The police marksman who shot Mark Duggan claimed he acted in self-defence because he thought Mr Duggan was brandishing a gun, an inquest has heard.
Jurors at the Royal Courts of Justice were told that the officer, known only as V53, opened fire because he feared Mr Duggan, 29, presented a lethal threat.
The father of four was shot when the taxi in which he was travelling was stopped by armed police in Tottenham, north London, in August 2011.
Counsel to the inquest into Mr Duggan's death, Ashley Underwood QC, said: "Mr Duggan wasn't shocked into submission, he got out of the minicab and he ran. You will hear from V53 that he was running with a gun in his hand and he started to bring the gun into the aim."
The officer said that he had opened fire "in self-defence", and that the first shot failed to incapacitate Mr Duggan, so he fired a second time. However the panel of eight women and three men also heard that the gun was found 10 to 20 feet away from the site of the shooting, and that Mr Duggan may have had a mobile phone in one hand just before he was killed.
Mr Underwood told them they will need to address two key questions, firstly whether the operation that ended in Mr Duggan's death was planned and implemented in a way that minimised to the greatest extent possible recourse to lethal force. The second issue is whether it was absolutely necessary for the officer to fire two shots, one of which would have proved fatal "within 10 heartbeats".
Several of Duggan's relatives and loved ones attended the second day of the inquest, including his aunt Carole Duggan who wore a black T-shirt bearing the slogan "time for truth and justice".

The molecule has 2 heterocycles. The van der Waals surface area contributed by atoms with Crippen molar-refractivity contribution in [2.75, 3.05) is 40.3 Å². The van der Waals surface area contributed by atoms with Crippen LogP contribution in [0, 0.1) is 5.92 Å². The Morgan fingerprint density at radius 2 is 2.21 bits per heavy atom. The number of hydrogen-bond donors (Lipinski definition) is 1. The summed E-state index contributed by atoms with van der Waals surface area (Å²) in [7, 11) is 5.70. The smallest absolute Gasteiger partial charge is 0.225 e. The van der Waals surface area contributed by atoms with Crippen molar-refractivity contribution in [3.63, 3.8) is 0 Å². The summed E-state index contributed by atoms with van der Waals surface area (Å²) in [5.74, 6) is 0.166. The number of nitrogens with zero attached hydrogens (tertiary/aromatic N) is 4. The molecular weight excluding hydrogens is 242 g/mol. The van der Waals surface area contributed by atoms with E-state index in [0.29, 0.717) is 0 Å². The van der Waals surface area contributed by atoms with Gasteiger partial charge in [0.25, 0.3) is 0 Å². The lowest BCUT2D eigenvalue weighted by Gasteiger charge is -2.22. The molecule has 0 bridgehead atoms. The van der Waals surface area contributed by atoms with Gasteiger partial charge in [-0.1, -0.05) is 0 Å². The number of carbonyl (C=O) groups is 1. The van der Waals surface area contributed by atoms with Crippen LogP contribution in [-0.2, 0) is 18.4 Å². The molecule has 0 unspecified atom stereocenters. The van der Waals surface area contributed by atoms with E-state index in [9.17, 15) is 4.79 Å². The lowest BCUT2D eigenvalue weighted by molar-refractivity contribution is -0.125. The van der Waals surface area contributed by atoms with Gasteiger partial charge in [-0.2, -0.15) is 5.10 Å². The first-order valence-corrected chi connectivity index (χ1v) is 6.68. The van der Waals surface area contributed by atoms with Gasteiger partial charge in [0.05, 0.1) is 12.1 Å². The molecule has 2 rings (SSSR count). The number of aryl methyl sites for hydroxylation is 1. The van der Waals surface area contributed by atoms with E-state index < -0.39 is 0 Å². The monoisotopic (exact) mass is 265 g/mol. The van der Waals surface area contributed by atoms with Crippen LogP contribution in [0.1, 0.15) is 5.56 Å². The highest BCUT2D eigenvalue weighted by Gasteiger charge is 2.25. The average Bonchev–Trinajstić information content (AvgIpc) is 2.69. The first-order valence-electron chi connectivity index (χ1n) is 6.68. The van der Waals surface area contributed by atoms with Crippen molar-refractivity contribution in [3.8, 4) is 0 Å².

The jury was told that the case has been complicated by an anonymous note that was sent last year to a number of people including Mr Duggan's family and the Metropolitan Police Commissioner. It claimed that a police informant had told his handler that he could persuade Mr Duggan to pick up the gun, allowing officers to arrest him. Mr Underwood said: "The letter goes on to say that (arrest) was bound to lead to Mr Duggan being shot dead because the letter suggests that anything less than that would have led to the informant being exposed." Police claim that there is no evidence to back those claims and that the note was designed to discredit the officer who acted as handler for the informant.
The inquest heard that in the lead-up to Mr Duggan's death, the Serious Organised Crime Agency supplied intelligence to Scotland Yard's anti-gun crime unit Trident that he planned to pick up a gun from another man, Kevin Hutchinson-Foster. Following a tip-off on the day of his death, officers followed Mr Duggan as he travelled in the minicab. Three unmarked police cars, each containing three armed officers, then hemmed in the car. After Mr Duggan got out of the cab, V53 shot him twice - one shot hit him in the right biceps, and the other, fatal, blow hit the right side of his chest, hitting his aorta and exiting the left side of his back. Police gave Mr Duggan first aid in a "very strenuous and very professional" way after the shooting, but emergency medical teams could not save him, Mr Underwood said. Investigators later found the gun 10 to 20 feet away from the site of the shooting in Ferry Lane. It contained one bullet and was capable of firing, the court heard.
The jury is due to visit the scene on Thursday, and evidence is expected to begin next week.